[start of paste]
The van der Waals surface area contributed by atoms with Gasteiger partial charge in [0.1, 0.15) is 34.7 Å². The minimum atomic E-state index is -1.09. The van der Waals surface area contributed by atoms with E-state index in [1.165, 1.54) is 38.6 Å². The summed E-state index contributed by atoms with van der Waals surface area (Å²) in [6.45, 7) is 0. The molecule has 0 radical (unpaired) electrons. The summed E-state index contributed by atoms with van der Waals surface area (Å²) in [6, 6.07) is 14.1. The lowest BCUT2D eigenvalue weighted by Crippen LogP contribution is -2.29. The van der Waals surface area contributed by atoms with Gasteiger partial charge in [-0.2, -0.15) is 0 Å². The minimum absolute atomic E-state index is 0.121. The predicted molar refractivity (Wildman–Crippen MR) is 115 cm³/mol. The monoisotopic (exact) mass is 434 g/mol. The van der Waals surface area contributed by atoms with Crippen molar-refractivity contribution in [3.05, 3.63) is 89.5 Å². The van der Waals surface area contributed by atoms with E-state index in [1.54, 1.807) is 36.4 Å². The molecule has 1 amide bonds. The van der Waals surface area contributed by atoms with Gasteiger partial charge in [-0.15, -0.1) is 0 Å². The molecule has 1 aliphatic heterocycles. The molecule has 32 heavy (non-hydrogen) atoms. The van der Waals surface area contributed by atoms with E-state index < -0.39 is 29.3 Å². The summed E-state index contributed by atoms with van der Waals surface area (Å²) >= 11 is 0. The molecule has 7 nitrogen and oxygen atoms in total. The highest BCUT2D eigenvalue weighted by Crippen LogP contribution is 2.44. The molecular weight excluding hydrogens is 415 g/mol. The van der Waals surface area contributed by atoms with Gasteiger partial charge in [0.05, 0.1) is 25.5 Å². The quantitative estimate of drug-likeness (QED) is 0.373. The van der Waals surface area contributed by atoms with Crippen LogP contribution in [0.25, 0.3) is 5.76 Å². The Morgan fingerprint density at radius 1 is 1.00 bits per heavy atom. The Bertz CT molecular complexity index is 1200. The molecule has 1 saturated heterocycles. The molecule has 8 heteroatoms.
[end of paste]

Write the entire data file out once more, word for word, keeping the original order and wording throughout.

The van der Waals surface area contributed by atoms with Gasteiger partial charge in [0.1, 0.15) is 34.7 Å². The minimum atomic E-state index is -1.09. The van der Waals surface area contributed by atoms with E-state index in [1.165, 1.54) is 38.6 Å². The summed E-state index contributed by atoms with van der Waals surface area (Å²) in [6.45, 7) is 0. The molecule has 0 radical (unpaired) electrons. The summed E-state index contributed by atoms with van der Waals surface area (Å²) in [6, 6.07) is 14.1. The lowest BCUT2D eigenvalue weighted by Crippen LogP contribution is -2.29. The van der Waals surface area contributed by atoms with Gasteiger partial charge in [-0.2, -0.15) is 0 Å². The minimum absolute atomic E-state index is 0.121. The predicted molar refractivity (Wildman–Crippen MR) is 115 cm³/mol. The monoisotopic (exact) mass is 434 g/mol. The van der Waals surface area contributed by atoms with Crippen molar-refractivity contribution in [3.05, 3.63) is 89.5 Å². The van der Waals surface area contributed by atoms with E-state index in [1.54, 1.807) is 36.4 Å². The molecule has 1 amide bonds. The van der Waals surface area contributed by atoms with Gasteiger partial charge in [-0.15, -0.1) is 0 Å². The molecule has 1 aliphatic heterocycles. The molecule has 32 heavy (non-hydrogen) atoms. The van der Waals surface area contributed by atoms with E-state index < -0.39 is 29.3 Å². The summed E-state index contributed by atoms with van der Waals surface area (Å²) >= 11 is 0. The molecule has 7 nitrogen and oxygen atoms in total. The highest BCUT2D eigenvalue weighted by Crippen LogP contribution is 2.44. The molecular weight excluding hydrogens is 415 g/mol. The van der Waals surface area contributed by atoms with Gasteiger partial charge in [0.05, 0.1) is 25.5 Å². The quantitative estimate of drug-likeness (QED) is 0.373. The van der Waals surface area contributed by atoms with Crippen LogP contribution in [0.25, 0.3) is 5.76 Å². The Morgan fingerprint density at radius 1 is 1.00 bits per heavy atom. The Bertz CT molecular complexity index is 1200. The molecule has 1 saturated heterocycles. The molecule has 8 heteroatoms.